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Sonya Yoncheva's first-time "Norma" wows London's Royal Opera House


Sonya Yoncheva's first-time "Norma" wows London's Royal Opera House

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It is the pinnacle of bel canto: Vincenzo Bellini’s masterpiece “Norma” has opened the new season at the Royal Opera House in London.

Phenomenal Bulgarian soprano Sonya Yoncheva dives into the immensely demanding title role for the first time, following in the footsteps of legends like Maria Callas and Joan Sutherland, who owned Norma in the 20th century.

“Norma is completely different to what I did before. I was searching to express other colours not only vocally but also dramatically. When Norma came to me I felt like I really wanted to do it because I knew this is a huge woman,” says Yoncheva.

It is the first time in almost 30 years that the opera, about the Druid high priestess who falls for the Roman enemy, returns to this prestigious stage.

The much-anticipated new production is by renowned Catalan collective La Fura dels Baus under the baton of Sir Antonio Pappano.

“Bellini was a genius of melody. Not any ordinary melodies but melodies that seemingly go on forever. The melodies turn on each other somehow. There is almost an embroidery” he says.

“The role of Norma I would say it is an Everest in the soprano’s repertoire. There is no question. The singer has to sing with authority and with thrust, clarity, with character but also has to be able to spin these beautiful melodies.”

Sonya Yoncheva appreciates the complexity of the role she has to play.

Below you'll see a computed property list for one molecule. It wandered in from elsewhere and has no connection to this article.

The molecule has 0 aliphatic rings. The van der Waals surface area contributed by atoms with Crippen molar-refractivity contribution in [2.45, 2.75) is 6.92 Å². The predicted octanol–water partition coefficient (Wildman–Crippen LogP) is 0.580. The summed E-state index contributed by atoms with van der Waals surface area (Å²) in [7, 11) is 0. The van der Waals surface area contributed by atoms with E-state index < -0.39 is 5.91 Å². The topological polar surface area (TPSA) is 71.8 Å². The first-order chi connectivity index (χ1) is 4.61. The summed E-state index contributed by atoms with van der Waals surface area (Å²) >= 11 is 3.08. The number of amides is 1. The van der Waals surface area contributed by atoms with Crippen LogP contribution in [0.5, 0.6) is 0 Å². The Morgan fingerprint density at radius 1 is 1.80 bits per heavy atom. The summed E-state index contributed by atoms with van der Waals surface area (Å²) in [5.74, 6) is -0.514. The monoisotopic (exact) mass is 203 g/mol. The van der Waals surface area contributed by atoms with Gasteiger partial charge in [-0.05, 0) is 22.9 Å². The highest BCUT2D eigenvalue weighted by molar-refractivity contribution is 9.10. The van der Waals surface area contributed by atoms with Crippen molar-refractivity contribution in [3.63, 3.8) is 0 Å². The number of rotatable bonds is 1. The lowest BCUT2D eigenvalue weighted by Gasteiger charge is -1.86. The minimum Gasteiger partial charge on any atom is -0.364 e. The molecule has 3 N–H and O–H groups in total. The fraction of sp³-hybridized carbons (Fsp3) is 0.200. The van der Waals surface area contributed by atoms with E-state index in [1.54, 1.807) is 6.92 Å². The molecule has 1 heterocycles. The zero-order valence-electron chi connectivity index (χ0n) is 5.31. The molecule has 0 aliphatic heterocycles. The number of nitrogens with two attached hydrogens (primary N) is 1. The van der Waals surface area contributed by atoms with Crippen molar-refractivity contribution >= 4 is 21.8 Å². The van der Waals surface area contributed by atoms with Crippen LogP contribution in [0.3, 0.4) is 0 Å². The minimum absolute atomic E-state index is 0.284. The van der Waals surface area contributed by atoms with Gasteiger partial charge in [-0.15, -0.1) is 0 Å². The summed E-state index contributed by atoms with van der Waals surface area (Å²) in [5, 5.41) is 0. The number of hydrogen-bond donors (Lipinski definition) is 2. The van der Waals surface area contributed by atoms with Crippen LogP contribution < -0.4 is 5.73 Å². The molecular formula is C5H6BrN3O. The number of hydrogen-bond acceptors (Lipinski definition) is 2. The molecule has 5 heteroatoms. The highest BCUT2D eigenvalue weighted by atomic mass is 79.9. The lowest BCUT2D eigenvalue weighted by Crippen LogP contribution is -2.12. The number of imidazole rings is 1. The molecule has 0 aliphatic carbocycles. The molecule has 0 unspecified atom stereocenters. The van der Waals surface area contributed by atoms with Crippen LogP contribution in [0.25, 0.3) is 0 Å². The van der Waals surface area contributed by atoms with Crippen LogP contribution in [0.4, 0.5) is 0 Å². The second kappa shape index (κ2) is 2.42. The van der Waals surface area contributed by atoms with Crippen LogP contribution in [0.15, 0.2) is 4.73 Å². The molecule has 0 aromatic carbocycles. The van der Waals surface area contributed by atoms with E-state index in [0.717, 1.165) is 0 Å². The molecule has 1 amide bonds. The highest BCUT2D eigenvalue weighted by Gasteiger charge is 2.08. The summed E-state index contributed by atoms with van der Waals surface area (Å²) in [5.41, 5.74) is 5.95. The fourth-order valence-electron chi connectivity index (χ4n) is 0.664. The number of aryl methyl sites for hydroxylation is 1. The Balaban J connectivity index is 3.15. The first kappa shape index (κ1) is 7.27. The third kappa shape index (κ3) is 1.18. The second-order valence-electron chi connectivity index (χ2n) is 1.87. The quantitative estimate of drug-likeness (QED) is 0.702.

“I like the part where she is vulnerable because this is exactly the part that she can’t accept in her. This double face, this vulnerability she doesn’t want to show it.”

Bellini’s masterpiece includes one of the most famous arias in opera’s history, ‘Casta Diva’, in which Norma invokes the goddess of the moon.

However Sir Antonio Pappano underlines Bellini’s understanding that less equals more.

“This piece Casta Diva is just a genius of writing but it is also a moment where the action stops and there is a prayer and it has to do with atmosphere. Great bel canto is often accompanied by just a simple arpeggio which is supposed to create a hypnotic feel.”

“I choose to think that this is a very intimate and completely internal spiritual moment for her and her people,” says Yoncheva, who admits that the intensity of the role is extremely demanding. “It was so hard today to not cry, to not lose control of my real feelings. I was completely into it.”

Truly incarnating Bellini’s heroine requires more than just impeccable technique and self-control, however, and Yoncheva sees this in Norma and in all the roles she has taken on in an increasingly impressive repertoire.

“I’m not thinking about being a singer. I’m thinking about being a storyteller to the people and it is absolutely impossible to not go into the skin of all my characters.”

Story produced and presented by Katharina Rabillon.


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